Big cities’ bright lights lure migrating birds

By Dana Kobilinsky

An eastern wood pee-wee uses Rock Creek Park in Washington, D.C. as a stopover site during its migration. Researchers say birds are being drawn to city lights, making parks like this important for birds. ©Katja Shulz

As birds head south for their fall migration, bright city lights are luring them into busy cities, according to recent research.

While smaller-scale studies and anecdotes have shown that birds seem drawn to artificial light sources, especially when there’s poor visibility, researchers wanted to know if it happens on a larger scale, too.

“There have been anecdotal stories of birds falling out of the sky near lighthouses under foggy conditions or into football stadiums,” said Jeff Buler, an associate professor of wildlife ecology at the University of Delaware and a member of The Wildlife Society, who led the study published in Ecology Letters. “We questioned whether this behavior scales up to the sky glow of cities for migrating birds.”

Buler and his colleagues used weather radar to map distributions of migratory birds across the northeastern United States during their fall stopovers. The team used the radar to take nightly snapshots of bird densities near the ground as they departed. These synchronized flights show up as a “bloom of activity” on the radar, Buler said.

They compared bird stopover densities with the distance from bright areas where the Milky Way was no longer visible, such as Boston, New York, Philadelphia, Baltimore and Washington, to determine if artificial light was a factor in their journey. They found that bird stopover density increased with proximity to these cities. Highways such as the Interstate 95 corridor between Baltimore and Philadelphia lit up on the radar as a noticeable line of high bird densities. Suburban areas and city parks, such as Philadelphia’s Fairmount Park and Rock Creek Park in Washington, had some of the highest densities.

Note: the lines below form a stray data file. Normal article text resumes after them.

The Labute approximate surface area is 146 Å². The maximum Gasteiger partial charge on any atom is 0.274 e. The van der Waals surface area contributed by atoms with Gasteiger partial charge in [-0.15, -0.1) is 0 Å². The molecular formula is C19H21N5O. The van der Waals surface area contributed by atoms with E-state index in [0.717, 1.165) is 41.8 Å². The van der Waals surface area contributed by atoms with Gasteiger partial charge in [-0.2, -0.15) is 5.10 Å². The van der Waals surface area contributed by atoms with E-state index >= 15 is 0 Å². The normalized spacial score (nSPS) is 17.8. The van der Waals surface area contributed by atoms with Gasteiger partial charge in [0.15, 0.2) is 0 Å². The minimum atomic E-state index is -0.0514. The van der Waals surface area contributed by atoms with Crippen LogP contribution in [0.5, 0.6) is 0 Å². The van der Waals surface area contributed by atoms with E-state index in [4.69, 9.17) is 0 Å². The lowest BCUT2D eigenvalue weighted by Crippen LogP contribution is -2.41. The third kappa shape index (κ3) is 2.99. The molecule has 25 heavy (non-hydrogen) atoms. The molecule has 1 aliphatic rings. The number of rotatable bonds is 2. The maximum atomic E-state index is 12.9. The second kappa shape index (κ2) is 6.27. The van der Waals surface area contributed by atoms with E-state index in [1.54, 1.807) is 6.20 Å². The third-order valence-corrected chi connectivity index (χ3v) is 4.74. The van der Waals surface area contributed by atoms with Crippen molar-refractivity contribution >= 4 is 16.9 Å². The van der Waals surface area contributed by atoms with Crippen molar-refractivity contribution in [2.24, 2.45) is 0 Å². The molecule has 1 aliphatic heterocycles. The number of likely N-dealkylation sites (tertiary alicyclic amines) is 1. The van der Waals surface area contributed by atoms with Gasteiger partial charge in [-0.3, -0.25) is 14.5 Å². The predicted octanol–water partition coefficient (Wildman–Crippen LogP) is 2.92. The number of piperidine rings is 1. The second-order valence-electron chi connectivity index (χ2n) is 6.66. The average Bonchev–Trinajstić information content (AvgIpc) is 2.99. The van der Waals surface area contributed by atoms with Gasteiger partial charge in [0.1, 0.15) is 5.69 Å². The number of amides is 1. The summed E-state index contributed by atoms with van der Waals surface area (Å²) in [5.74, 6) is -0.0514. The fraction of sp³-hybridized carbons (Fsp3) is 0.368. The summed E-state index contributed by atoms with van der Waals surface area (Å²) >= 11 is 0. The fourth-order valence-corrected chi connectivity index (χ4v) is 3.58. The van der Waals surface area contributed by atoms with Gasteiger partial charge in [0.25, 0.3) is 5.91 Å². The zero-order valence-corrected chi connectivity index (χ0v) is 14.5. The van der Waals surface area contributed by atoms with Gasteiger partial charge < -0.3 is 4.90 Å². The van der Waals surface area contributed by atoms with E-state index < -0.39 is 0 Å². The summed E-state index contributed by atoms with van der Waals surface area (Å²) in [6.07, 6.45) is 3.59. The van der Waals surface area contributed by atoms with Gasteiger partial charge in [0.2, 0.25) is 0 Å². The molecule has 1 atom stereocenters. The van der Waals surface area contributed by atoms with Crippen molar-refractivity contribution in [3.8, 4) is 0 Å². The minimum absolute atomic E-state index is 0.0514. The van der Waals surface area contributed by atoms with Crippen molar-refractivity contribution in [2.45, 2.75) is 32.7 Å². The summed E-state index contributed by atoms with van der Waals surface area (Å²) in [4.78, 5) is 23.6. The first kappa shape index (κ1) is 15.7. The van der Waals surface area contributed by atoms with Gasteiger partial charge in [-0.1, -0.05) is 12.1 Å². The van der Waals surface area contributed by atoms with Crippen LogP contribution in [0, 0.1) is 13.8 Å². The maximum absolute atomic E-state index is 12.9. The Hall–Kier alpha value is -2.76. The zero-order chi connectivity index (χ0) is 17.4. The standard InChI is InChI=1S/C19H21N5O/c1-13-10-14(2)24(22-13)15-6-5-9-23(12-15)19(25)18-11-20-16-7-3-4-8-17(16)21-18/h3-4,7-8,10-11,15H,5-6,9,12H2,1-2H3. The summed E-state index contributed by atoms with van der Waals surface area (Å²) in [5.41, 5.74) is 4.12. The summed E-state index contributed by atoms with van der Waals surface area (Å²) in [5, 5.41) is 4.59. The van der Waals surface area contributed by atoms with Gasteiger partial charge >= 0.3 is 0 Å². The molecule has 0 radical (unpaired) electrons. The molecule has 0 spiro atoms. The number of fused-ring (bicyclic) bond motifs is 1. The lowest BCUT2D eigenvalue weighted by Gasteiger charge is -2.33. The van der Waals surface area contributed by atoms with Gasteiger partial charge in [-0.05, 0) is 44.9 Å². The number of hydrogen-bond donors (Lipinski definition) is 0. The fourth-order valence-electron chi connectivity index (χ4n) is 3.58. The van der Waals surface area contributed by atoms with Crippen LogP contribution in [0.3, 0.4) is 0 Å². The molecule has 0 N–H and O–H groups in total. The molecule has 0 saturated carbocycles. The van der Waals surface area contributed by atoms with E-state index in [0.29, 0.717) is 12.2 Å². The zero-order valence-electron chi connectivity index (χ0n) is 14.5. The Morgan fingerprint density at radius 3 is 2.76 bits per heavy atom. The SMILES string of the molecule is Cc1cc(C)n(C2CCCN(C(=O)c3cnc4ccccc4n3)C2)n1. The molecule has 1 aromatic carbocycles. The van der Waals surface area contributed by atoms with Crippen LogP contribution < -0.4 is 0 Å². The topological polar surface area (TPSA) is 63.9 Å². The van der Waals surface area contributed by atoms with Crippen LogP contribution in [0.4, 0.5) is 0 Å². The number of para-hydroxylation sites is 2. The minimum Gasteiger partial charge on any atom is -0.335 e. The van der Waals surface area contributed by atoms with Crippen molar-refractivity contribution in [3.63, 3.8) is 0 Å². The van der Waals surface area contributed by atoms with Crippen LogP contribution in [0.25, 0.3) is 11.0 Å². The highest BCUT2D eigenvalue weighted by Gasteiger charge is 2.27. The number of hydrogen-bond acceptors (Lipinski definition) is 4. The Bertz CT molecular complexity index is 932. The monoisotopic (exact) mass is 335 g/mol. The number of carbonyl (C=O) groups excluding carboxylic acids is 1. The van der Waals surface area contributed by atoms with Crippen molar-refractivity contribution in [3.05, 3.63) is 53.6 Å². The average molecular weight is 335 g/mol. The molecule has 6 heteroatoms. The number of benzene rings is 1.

“The light lure of cities “could have negative consequences for migratory birds,” Buler said. “They’re drawn away from places where there is higher quality habitat, which could be dangerous.” This could also expose the birds to more anthropogenic sources of mortality such as getting eaten by cats, he said.

And the transition from incandescent lights to much brighter LED lights could exacerbate the problem, he said, although local Lights Out programs, where people and business reduce excess lighting during bird migration, might help.

But urban parks may be critical, Buler said.

“There’s evidence birds are able to find resources in these urban areas,” he said. “Anything that could enhance food resources in urban areas would be a great benefit.”

Dana KobilinskyDana Kobilinsky is a science writer at The Wildlife Society. Contact her at dkobilinsky@wildlife.org with any questions or comments about her article. You can follow her on Twitter at @DanaKobi.

Read more of Dana's articles here.